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||Carey, S. L., Lura, D. J., & Highsmith, M. J. (2017). Differences in myoelectric and body-powered upper-limb prostheses: Systematic literature review. Journal of Prosthetics and Orthotics, 29(4S (Supplement 1)), P4-P16.
||Amputations, assistive technology, body movement, controls, devices, limbs, literature reviews, prosthetics
||This systematic review was conducted to determine differences between myoelectric and body-powered upper-limb prostheses to support evidence-based clinical practice regarding prescription of these devices and training of users. A search of 9 databases identified 462 unique publications. Ultimately, 31 of them were included and 11 empirical evidence statements were developed addressing control, function, feedback, cosmesis, and rejection. Conflicting evidence was found in terms of the relative functional performance of body-powered and myoelectric prostheses. Body-powered prostheses have been shown to have advantages in durability, training time, frequency of adjustment, maintenance, and feedback; however, they could still benefit from improvements of control. Myoelectric prostheses have been shown to improve cosmesis and phantom-limb pain and are more accepted for light-intensity work. Currently, evidence is insufficient to conclude that either system provides a significant general advantage. Selection of a prosthesis should be based on a patient’s individual needs and include personal preferences, prosthetic experience, and functional needs. This review demonstrates that there is a lack of empirical evidence regarding functional differences in upper-limb prostheses.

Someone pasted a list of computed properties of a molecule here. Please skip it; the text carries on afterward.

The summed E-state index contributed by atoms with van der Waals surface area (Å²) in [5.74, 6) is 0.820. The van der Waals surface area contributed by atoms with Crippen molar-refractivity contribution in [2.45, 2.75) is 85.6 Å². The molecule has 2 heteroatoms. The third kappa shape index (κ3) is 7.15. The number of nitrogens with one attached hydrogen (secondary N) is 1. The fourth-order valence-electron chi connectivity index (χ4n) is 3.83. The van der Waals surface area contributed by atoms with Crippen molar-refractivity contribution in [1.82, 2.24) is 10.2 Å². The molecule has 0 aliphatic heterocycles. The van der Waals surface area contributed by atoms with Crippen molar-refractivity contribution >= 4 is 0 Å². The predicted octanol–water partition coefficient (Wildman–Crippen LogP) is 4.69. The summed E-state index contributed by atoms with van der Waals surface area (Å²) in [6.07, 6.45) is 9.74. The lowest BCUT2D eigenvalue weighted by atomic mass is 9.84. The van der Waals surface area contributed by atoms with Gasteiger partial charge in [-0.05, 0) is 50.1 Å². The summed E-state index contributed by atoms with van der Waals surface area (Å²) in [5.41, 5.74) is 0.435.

|Full-Text Availability Options:||https://www.ncbi.nlm.nih.gov/pubmed/26230500|